Australian Opal – Is It A Solid Opal or a Doublet
A few weeks ago I was out at the opal fields in Lightning Ridge, New South Wales when I cam across a rather interesting solid Opal. I was looking through thousands of piece of beautiful Australian black opal looking for something interesting, something unique.
This is how everyone checks out precious gemstones right? In a fancy shop with white gloves on? Nah, on the bonnet of an old dirty Holden ute, sorting through a coffee jar full of colorful opal and an orange juice in hand, because looking at opal can be thirsty work in the heat!
After looking through a bucket load of rough opal, one particular piece caught my eye. At first I was sure it was an opal doublet instead of a solid opal, made by gluing colorful opal onto a black base. Opal doublets are worth considerable less than solid opal, and sometimes they can be accidentally mixed up in a parcel of solid opal. Below is a picture of the solid opal and to the right is a diagram of how an opal doublet is made. The key to identifying them is the straight line between the black backing and the colourful opal. In nature, this line is never perfectly straight.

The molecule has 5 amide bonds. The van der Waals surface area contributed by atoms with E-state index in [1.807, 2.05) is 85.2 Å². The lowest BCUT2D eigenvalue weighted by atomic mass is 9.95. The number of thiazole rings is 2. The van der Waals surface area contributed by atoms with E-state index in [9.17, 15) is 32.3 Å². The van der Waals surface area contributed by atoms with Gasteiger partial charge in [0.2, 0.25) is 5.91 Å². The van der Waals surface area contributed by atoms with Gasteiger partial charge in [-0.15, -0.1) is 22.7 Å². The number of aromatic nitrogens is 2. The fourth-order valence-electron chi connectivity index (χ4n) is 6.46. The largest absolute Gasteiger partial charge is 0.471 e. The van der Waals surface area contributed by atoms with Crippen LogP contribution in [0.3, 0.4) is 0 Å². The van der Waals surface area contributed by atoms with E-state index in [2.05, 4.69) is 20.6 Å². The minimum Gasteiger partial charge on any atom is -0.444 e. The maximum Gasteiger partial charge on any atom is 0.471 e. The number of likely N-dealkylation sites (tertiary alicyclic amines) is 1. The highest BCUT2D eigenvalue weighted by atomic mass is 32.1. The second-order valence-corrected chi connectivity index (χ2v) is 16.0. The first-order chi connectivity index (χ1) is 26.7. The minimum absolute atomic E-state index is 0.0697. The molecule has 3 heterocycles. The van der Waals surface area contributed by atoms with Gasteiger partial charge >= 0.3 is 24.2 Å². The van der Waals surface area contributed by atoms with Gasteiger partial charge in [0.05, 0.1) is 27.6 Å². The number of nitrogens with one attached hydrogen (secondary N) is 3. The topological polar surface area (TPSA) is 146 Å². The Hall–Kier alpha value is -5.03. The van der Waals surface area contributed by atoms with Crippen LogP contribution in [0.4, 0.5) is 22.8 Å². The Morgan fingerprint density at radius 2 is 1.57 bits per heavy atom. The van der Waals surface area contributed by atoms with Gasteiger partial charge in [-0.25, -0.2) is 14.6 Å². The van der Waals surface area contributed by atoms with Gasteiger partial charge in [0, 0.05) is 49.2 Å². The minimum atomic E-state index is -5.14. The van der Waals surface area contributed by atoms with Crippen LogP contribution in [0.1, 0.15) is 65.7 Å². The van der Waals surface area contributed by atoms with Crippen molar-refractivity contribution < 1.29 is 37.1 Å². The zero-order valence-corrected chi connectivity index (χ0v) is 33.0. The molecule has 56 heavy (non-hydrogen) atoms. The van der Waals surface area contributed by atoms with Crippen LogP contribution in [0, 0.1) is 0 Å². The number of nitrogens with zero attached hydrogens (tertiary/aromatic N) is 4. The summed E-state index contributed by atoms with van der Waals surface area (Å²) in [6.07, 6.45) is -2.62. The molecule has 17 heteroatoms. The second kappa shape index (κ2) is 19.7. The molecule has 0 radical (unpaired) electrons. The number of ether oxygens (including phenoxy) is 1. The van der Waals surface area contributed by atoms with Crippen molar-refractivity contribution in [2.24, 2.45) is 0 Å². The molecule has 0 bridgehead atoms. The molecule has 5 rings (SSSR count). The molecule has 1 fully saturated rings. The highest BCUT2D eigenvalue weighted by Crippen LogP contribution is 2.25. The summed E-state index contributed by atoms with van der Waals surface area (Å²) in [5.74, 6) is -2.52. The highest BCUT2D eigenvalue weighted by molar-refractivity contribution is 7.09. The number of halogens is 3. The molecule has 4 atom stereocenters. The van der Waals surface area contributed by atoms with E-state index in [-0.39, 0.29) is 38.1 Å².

After a closer magnified look through a 10x loupe, I discovered that it was in fact a natural solid opal. The border between the natural precious opal (The color) and the black potch was so perfect to the naked eye that it looked like a straight line. Under magnification however it was obvious that there were small etches of potch into the color. This meant that this opal had to be natural.
This piece of Opal is going into my collection for reference. It is not very often that you something like this, where nature has created something that is almost identical to an opal doublet. It is a bit of a mystery as to how solid opal forms underground and why there are sections of black opal with color on top. This stone is just something so unique that I have to hold onto it.